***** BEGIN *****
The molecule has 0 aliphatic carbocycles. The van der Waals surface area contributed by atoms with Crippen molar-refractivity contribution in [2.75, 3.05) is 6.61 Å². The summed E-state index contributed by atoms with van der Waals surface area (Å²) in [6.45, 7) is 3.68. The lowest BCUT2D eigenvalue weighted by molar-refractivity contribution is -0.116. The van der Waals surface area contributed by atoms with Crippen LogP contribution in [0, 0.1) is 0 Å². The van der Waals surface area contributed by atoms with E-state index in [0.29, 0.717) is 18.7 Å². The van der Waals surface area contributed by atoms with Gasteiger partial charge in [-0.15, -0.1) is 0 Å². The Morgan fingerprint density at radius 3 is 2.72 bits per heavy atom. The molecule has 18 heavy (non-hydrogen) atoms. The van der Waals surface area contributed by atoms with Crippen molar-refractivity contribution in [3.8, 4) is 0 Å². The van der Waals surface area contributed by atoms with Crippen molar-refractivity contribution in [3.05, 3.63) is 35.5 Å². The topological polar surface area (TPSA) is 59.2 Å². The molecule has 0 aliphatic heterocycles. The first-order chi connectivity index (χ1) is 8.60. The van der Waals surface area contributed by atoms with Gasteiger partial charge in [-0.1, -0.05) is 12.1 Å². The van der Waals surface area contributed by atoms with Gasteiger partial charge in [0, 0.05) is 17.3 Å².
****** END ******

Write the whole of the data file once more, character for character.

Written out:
The molecule has 0 aliphatic carbocycles. The van der Waals surface area contributed by atoms with Crippen molar-refractivity contribution in [2.75, 3.05) is 6.61 Å². The summed E-state index contributed by atoms with van der Waals surface area (Å²) in [6.45, 7) is 3.68. The lowest BCUT2D eigenvalue weighted by molar-refractivity contribution is -0.116. The van der Waals surface area contributed by atoms with Crippen LogP contribution in [0, 0.1) is 0 Å². The van der Waals surface area contributed by atoms with E-state index in [0.29, 0.717) is 18.7 Å². The van der Waals surface area contributed by atoms with Gasteiger partial charge in [-0.15, -0.1) is 0 Å². The Morgan fingerprint density at radius 3 is 2.72 bits per heavy atom. The molecule has 18 heavy (non-hydrogen) atoms. The van der Waals surface area contributed by atoms with Crippen molar-refractivity contribution in [3.8, 4) is 0 Å². The van der Waals surface area contributed by atoms with Crippen molar-refractivity contribution in [3.05, 3.63) is 35.5 Å². The topological polar surface area (TPSA) is 59.2 Å². The molecule has 0 aliphatic heterocycles. The first-order chi connectivity index (χ1) is 8.60. The van der Waals surface area contributed by atoms with Gasteiger partial charge in [-0.1, -0.05) is 12.1 Å². The van der Waals surface area contributed by atoms with Gasteiger partial charge in [0, 0.05) is 17.3 Å².